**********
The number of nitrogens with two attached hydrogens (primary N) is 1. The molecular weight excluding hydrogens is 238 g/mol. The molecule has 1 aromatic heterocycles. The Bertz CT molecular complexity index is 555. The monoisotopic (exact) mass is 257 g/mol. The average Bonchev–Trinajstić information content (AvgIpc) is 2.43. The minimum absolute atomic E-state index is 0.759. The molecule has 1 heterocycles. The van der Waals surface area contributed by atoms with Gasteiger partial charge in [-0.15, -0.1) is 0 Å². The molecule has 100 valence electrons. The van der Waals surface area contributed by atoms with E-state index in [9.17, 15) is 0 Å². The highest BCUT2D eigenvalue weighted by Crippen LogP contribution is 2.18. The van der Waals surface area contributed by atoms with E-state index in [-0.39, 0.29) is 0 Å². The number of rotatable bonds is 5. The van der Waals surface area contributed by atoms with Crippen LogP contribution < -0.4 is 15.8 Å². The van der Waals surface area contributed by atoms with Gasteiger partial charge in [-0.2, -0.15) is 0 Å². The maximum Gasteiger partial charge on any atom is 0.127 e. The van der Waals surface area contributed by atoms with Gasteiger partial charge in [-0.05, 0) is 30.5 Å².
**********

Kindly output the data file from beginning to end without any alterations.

The number of nitrogens with two attached hydrogens (primary N) is 1. The molecular weight excluding hydrogens is 238 g/mol. The molecule has 1 aromatic heterocycles. The Bertz CT molecular complexity index is 555. The monoisotopic (exact) mass is 257 g/mol. The average Bonchev–Trinajstić information content (AvgIpc) is 2.43. The minimum absolute atomic E-state index is 0.759. The molecule has 1 heterocycles. The van der Waals surface area contributed by atoms with Gasteiger partial charge in [-0.15, -0.1) is 0 Å². The molecule has 100 valence electrons. The van der Waals surface area contributed by atoms with E-state index in [9.17, 15) is 0 Å². The highest BCUT2D eigenvalue weighted by Crippen LogP contribution is 2.18. The van der Waals surface area contributed by atoms with E-state index in [-0.39, 0.29) is 0 Å². The number of rotatable bonds is 5. The van der Waals surface area contributed by atoms with Crippen LogP contribution < -0.4 is 15.8 Å². The van der Waals surface area contributed by atoms with Gasteiger partial charge in [-0.2, -0.15) is 0 Å². The maximum Gasteiger partial charge on any atom is 0.127 e. The van der Waals surface area contributed by atoms with Gasteiger partial charge in [-0.05, 0) is 30.5 Å².